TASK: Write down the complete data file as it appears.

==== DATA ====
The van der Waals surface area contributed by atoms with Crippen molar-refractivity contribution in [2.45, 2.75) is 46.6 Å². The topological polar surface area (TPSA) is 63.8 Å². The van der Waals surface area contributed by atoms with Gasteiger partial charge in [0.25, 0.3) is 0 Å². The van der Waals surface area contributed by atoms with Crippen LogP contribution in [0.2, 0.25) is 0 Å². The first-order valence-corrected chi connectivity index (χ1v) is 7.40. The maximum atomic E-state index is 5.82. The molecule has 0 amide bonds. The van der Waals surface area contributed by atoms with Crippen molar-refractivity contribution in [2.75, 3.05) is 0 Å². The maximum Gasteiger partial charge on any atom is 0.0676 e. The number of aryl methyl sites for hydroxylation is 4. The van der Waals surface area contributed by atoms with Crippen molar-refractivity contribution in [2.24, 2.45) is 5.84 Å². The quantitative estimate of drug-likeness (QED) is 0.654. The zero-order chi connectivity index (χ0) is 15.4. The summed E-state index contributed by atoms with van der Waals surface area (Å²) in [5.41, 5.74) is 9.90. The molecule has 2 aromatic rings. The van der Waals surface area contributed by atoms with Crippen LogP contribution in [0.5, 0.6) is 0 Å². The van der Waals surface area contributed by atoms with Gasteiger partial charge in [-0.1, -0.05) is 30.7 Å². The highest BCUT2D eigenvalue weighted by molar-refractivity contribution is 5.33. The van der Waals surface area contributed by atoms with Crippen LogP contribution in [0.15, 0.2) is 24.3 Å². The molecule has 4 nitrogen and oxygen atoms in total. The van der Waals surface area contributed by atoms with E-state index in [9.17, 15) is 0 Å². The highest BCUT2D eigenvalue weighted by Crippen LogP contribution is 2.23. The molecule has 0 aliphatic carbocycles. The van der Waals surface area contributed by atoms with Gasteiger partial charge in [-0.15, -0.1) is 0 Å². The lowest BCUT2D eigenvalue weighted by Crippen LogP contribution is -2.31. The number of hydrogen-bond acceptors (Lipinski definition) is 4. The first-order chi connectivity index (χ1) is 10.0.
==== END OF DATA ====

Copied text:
The van der Waals surface area contributed by atoms with Crippen molar-refractivity contribution in [2.45, 2.75) is 46.6 Å². The topological polar surface area (TPSA) is 63.8 Å². The van der Waals surface area contributed by atoms with Gasteiger partial charge in [0.25, 0.3) is 0 Å². The van der Waals surface area contributed by atoms with Crippen LogP contribution in [0.2, 0.25) is 0 Å². The first-order valence-corrected chi connectivity index (χ1v) is 7.40. The maximum atomic E-state index is 5.82. The molecule has 0 amide bonds. The van der Waals surface area contributed by atoms with Crippen molar-refractivity contribution in [2.75, 3.05) is 0 Å². The maximum Gasteiger partial charge on any atom is 0.0676 e. The number of aryl methyl sites for hydroxylation is 4. The van der Waals surface area contributed by atoms with Crippen molar-refractivity contribution in [2.24, 2.45) is 5.84 Å². The quantitative estimate of drug-likeness (QED) is 0.654. The zero-order chi connectivity index (χ0) is 15.4. The summed E-state index contributed by atoms with van der Waals surface area (Å²) in [5.41, 5.74) is 9.90. The molecule has 2 aromatic rings. The van der Waals surface area contributed by atoms with Crippen LogP contribution in [0.5, 0.6) is 0 Å². The van der Waals surface area contributed by atoms with Gasteiger partial charge in [-0.1, -0.05) is 30.7 Å². The highest BCUT2D eigenvalue weighted by molar-refractivity contribution is 5.33. The van der Waals surface area contributed by atoms with Crippen LogP contribution in [0.15, 0.2) is 24.3 Å². The molecule has 4 nitrogen and oxygen atoms in total. The van der Waals surface area contributed by atoms with E-state index in [9.17, 15) is 0 Å². The highest BCUT2D eigenvalue weighted by Crippen LogP contribution is 2.23. The molecule has 0 aliphatic carbocycles. The van der Waals surface area contributed by atoms with Gasteiger partial charge in [-0.15, -0.1) is 0 Å². The lowest BCUT2D eigenvalue weighted by Crippen LogP contribution is -2.31. The number of hydrogen-bond acceptors (Lipinski definition) is 4. The first-order chi connectivity index (χ1) is 10.0.